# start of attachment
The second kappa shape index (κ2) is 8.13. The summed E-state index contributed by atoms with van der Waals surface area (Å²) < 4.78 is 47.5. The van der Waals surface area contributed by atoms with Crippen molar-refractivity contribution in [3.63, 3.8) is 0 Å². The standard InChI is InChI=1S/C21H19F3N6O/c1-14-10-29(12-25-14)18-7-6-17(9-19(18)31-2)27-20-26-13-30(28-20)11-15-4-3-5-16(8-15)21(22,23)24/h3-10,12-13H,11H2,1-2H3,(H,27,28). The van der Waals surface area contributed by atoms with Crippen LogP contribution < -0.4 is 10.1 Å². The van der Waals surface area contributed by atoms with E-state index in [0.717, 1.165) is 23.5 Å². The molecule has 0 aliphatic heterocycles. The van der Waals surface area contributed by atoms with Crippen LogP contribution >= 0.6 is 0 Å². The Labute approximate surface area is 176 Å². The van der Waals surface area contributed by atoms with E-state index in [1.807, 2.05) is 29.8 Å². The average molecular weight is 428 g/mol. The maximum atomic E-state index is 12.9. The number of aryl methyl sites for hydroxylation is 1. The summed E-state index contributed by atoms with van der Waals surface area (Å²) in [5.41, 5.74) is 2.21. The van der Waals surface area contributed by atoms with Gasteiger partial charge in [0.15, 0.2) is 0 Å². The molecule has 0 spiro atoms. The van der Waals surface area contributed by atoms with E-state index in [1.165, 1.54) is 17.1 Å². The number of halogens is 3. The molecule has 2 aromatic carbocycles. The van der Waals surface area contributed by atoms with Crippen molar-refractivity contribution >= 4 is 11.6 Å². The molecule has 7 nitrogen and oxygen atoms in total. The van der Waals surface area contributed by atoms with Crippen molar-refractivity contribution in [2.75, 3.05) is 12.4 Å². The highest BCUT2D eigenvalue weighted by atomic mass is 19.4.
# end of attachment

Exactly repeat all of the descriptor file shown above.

The second kappa shape index (κ2) is 8.13. The summed E-state index contributed by atoms with van der Waals surface area (Å²) < 4.78 is 47.5. The van der Waals surface area contributed by atoms with Crippen molar-refractivity contribution in [3.63, 3.8) is 0 Å². The standard InChI is InChI=1S/C21H19F3N6O/c1-14-10-29(12-25-14)18-7-6-17(9-19(18)31-2)27-20-26-13-30(28-20)11-15-4-3-5-16(8-15)21(22,23)24/h3-10,12-13H,11H2,1-2H3,(H,27,28). The van der Waals surface area contributed by atoms with Crippen LogP contribution < -0.4 is 10.1 Å². The van der Waals surface area contributed by atoms with E-state index in [0.717, 1.165) is 23.5 Å². The molecule has 0 aliphatic heterocycles. The van der Waals surface area contributed by atoms with Crippen LogP contribution >= 0.6 is 0 Å². The Labute approximate surface area is 176 Å². The van der Waals surface area contributed by atoms with E-state index in [1.807, 2.05) is 29.8 Å². The average molecular weight is 428 g/mol. The maximum atomic E-state index is 12.9. The number of aryl methyl sites for hydroxylation is 1. The summed E-state index contributed by atoms with van der Waals surface area (Å²) in [5.41, 5.74) is 2.21. The van der Waals surface area contributed by atoms with Gasteiger partial charge in [0.15, 0.2) is 0 Å². The molecule has 0 spiro atoms. The van der Waals surface area contributed by atoms with E-state index in [1.165, 1.54) is 17.1 Å². The number of halogens is 3. The molecule has 2 aromatic carbocycles. The van der Waals surface area contributed by atoms with Crippen molar-refractivity contribution >= 4 is 11.6 Å². The molecule has 7 nitrogen and oxygen atoms in total. The van der Waals surface area contributed by atoms with Crippen molar-refractivity contribution in [2.75, 3.05) is 12.4 Å². The highest BCUT2D eigenvalue weighted by atomic mass is 19.4.